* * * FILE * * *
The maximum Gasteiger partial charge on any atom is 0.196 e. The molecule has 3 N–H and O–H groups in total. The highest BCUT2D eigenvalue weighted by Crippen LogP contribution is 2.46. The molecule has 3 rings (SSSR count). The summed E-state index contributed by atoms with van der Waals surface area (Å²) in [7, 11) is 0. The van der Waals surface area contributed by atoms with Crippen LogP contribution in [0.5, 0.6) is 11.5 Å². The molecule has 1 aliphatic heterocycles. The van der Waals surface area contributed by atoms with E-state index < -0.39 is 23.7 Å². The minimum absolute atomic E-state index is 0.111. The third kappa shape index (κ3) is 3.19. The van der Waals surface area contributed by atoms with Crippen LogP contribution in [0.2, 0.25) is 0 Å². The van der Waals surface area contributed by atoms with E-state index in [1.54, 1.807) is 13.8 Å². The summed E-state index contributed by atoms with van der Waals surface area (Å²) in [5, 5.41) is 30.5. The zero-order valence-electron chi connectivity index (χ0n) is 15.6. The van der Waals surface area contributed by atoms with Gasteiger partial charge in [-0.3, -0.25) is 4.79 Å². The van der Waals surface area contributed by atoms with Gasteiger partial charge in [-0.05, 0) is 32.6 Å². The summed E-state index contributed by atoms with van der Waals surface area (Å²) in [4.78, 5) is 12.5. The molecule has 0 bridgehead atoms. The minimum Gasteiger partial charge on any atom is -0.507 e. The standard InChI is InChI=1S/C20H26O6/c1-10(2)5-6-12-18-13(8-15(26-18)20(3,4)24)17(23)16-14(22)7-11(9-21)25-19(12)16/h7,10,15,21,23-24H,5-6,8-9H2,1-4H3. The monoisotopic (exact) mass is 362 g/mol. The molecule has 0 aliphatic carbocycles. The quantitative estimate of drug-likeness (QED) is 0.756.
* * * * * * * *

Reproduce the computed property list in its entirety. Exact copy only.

The maximum Gasteiger partial charge on any atom is 0.196 e. The molecule has 3 N–H and O–H groups in total. The highest BCUT2D eigenvalue weighted by Crippen LogP contribution is 2.46. The molecule has 3 rings (SSSR count). The summed E-state index contributed by atoms with van der Waals surface area (Å²) in [7, 11) is 0. The van der Waals surface area contributed by atoms with Crippen LogP contribution in [0.5, 0.6) is 11.5 Å². The molecule has 1 aliphatic heterocycles. The van der Waals surface area contributed by atoms with E-state index < -0.39 is 23.7 Å². The minimum absolute atomic E-state index is 0.111. The third kappa shape index (κ3) is 3.19. The van der Waals surface area contributed by atoms with Crippen LogP contribution in [0.2, 0.25) is 0 Å². The van der Waals surface area contributed by atoms with E-state index in [1.54, 1.807) is 13.8 Å². The summed E-state index contributed by atoms with van der Waals surface area (Å²) in [5, 5.41) is 30.5. The zero-order valence-electron chi connectivity index (χ0n) is 15.6. The van der Waals surface area contributed by atoms with Gasteiger partial charge in [-0.3, -0.25) is 4.79 Å². The van der Waals surface area contributed by atoms with Gasteiger partial charge in [-0.05, 0) is 32.6 Å². The summed E-state index contributed by atoms with van der Waals surface area (Å²) in [4.78, 5) is 12.5. The molecule has 0 bridgehead atoms. The minimum Gasteiger partial charge on any atom is -0.507 e. The standard InChI is InChI=1S/C20H26O6/c1-10(2)5-6-12-18-13(8-15(26-18)20(3,4)24)17(23)16-14(22)7-11(9-21)25-19(12)16/h7,10,15,21,23-24H,5-6,8-9H2,1-4H3. The monoisotopic (exact) mass is 362 g/mol. The molecule has 0 aliphatic carbocycles. The quantitative estimate of drug-likeness (QED) is 0.756.